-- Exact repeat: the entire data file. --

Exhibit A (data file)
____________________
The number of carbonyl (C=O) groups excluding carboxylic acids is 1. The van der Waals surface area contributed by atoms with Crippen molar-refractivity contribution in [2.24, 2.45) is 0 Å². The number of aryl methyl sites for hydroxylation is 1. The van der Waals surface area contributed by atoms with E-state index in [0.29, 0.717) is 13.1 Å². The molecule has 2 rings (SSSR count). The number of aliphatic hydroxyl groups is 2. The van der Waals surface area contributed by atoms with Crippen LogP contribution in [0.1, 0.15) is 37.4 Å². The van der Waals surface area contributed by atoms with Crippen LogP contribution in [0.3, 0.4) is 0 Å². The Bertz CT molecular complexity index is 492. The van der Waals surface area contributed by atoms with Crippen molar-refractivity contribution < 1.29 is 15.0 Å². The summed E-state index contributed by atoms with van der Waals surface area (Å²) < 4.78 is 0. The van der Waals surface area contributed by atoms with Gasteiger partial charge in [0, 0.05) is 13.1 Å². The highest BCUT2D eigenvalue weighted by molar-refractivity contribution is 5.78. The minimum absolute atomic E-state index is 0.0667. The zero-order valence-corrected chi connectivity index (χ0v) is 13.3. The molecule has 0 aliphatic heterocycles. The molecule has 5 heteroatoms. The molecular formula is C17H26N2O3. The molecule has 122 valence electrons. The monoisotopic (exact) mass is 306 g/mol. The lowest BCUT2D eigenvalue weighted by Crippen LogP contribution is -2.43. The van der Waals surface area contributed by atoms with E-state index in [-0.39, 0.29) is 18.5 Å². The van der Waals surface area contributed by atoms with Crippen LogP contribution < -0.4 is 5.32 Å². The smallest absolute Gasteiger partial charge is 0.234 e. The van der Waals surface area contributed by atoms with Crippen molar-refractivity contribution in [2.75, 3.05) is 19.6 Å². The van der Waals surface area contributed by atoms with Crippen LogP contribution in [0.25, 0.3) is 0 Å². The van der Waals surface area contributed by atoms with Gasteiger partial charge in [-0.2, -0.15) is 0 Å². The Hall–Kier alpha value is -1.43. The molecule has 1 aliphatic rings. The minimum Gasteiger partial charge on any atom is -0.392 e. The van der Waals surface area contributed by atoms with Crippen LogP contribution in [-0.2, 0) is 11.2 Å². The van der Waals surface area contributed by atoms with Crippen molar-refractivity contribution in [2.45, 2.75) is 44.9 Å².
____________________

The number of carbonyl (C=O) groups excluding carboxylic acids is 1. The van der Waals surface area contributed by atoms with Crippen molar-refractivity contribution in [2.24, 2.45) is 0 Å². The number of aryl methyl sites for hydroxylation is 1. The van der Waals surface area contributed by atoms with E-state index in [0.29, 0.717) is 13.1 Å². The molecule has 2 rings (SSSR count). The number of aliphatic hydroxyl groups is 2. The van der Waals surface area contributed by atoms with Crippen LogP contribution in [0.1, 0.15) is 37.4 Å². The van der Waals surface area contributed by atoms with Crippen LogP contribution in [0.3, 0.4) is 0 Å². The Bertz CT molecular complexity index is 492. The van der Waals surface area contributed by atoms with Crippen molar-refractivity contribution < 1.29 is 15.0 Å². The summed E-state index contributed by atoms with van der Waals surface area (Å²) < 4.78 is 0. The van der Waals surface area contributed by atoms with Gasteiger partial charge in [0, 0.05) is 13.1 Å². The highest BCUT2D eigenvalue weighted by molar-refractivity contribution is 5.78. The minimum absolute atomic E-state index is 0.0667. The zero-order valence-corrected chi connectivity index (χ0v) is 13.3. The molecule has 0 aliphatic heterocycles. The molecule has 5 heteroatoms. The molecular formula is C17H26N2O3. The molecule has 122 valence electrons. The monoisotopic (exact) mass is 306 g/mol. The lowest BCUT2D eigenvalue weighted by Crippen LogP contribution is -2.43. The van der Waals surface area contributed by atoms with E-state index in [-0.39, 0.29) is 18.5 Å². The van der Waals surface area contributed by atoms with Crippen LogP contribution < -0.4 is 5.32 Å². The smallest absolute Gasteiger partial charge is 0.234 e. The van der Waals surface area contributed by atoms with Crippen molar-refractivity contribution in [2.75, 3.05) is 19.6 Å². The van der Waals surface area contributed by atoms with Crippen LogP contribution in [0.25, 0.3) is 0 Å². The van der Waals surface area contributed by atoms with Gasteiger partial charge in [-0.2, -0.15) is 0 Å². The Hall–Kier alpha value is -1.43. The molecule has 1 aliphatic rings. The minimum Gasteiger partial charge on any atom is -0.392 e. The van der Waals surface area contributed by atoms with Crippen LogP contribution in [-0.2, 0) is 11.2 Å². The van der Waals surface area contributed by atoms with Crippen molar-refractivity contribution in [2.45, 2.75) is 44.9 Å².